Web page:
The U.S. Forest Service suspended wood cutting and gathering in Nevada's Carson Ranger District on Friday because of extreme fire danger.
Fire danger is the worst its been in a decade, and officials fear a small spark or heat from a chain saw could set the forest ablaze.
"We haven't seen conditions this dry in a long time," said Forest Service spokesman Franklin Pemberton. "It would take only one malfunctioning chain saw to start a major fire."
District Ranger Gary Schiff said the suspension will remain in effect until the region gets sufficient moisture to reduce the threat.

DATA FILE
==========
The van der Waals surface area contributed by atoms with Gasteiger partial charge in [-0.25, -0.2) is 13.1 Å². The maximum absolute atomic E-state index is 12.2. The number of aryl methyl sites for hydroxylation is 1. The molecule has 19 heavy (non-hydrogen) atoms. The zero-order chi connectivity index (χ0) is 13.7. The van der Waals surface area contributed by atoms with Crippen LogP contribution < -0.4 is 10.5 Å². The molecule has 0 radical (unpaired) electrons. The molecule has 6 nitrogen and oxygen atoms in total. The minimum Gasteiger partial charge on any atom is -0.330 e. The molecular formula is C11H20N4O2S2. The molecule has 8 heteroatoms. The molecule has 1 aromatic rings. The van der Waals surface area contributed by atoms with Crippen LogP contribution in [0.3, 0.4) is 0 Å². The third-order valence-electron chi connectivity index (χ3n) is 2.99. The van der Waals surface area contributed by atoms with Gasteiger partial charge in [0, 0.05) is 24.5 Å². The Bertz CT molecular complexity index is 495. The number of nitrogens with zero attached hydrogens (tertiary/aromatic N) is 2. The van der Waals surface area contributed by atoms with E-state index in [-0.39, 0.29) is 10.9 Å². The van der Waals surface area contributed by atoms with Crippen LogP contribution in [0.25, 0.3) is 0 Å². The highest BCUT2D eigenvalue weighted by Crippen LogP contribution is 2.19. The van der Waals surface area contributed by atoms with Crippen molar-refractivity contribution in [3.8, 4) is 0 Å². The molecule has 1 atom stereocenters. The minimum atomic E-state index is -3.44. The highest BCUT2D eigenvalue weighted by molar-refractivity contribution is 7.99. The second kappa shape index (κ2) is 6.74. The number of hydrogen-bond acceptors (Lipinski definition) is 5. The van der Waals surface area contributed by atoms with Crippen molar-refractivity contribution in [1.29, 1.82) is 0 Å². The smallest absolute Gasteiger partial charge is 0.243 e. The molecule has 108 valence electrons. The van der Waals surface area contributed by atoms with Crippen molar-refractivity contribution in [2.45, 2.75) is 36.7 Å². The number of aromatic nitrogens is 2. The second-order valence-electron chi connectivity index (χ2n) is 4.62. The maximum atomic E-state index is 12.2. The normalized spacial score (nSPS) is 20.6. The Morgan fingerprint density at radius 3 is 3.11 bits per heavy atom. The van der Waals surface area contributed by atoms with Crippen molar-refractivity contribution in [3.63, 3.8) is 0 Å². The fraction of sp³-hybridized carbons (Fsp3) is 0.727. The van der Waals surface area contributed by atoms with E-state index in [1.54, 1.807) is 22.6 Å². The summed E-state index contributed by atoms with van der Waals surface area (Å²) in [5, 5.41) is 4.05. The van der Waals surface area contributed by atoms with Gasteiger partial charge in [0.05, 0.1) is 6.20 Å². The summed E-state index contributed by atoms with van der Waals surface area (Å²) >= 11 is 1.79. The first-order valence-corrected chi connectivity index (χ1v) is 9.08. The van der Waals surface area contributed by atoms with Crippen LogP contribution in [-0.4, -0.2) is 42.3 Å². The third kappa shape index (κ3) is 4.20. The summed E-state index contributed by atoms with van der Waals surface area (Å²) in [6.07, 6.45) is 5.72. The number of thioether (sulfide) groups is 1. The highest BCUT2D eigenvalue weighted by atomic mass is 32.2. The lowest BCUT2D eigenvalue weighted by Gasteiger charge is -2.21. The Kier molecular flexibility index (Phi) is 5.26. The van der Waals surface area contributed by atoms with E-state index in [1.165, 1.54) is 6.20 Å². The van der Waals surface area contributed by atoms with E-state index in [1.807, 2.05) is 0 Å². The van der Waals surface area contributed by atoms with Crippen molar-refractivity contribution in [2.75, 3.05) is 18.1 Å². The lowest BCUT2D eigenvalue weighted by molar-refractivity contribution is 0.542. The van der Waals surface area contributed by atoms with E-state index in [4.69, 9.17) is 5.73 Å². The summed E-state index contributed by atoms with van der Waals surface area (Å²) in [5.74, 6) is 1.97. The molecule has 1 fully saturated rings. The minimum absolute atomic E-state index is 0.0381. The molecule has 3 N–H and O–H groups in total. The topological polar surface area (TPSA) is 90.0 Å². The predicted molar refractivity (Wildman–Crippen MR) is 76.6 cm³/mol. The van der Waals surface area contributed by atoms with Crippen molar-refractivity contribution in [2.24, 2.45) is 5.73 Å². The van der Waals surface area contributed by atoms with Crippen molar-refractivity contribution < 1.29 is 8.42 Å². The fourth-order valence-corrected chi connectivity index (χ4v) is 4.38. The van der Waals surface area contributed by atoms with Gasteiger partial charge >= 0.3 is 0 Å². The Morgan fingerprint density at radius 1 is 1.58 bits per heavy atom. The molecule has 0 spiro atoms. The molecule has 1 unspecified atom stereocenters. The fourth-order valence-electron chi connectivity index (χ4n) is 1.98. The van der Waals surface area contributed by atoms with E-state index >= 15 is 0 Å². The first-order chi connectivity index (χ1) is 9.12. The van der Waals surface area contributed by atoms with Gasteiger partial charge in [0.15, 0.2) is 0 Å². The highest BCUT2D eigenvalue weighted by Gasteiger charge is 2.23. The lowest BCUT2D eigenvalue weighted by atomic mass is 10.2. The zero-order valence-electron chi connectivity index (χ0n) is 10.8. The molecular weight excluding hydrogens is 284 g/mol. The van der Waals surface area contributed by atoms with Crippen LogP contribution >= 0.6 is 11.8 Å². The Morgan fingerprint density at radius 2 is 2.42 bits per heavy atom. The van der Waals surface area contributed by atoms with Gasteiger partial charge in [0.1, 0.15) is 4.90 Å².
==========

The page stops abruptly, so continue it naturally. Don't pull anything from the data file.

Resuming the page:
Last month's Waterfall fire in Carson City made it evident just how dry it is. The fire, blamed on an illegal campfire, destroyed 17 homes and burned 8,700 acres.
Each year, the district issues hundreds of permits to people who want to cut and gather their own firewood. About 2,000 cords of wood from dead trees in the forest are taken annually, the agency said.
Violating the suspension equates to violating terms of the permit, and carries possible penalties of up to six months in jail and a $5,000 fine, the Forest Service said.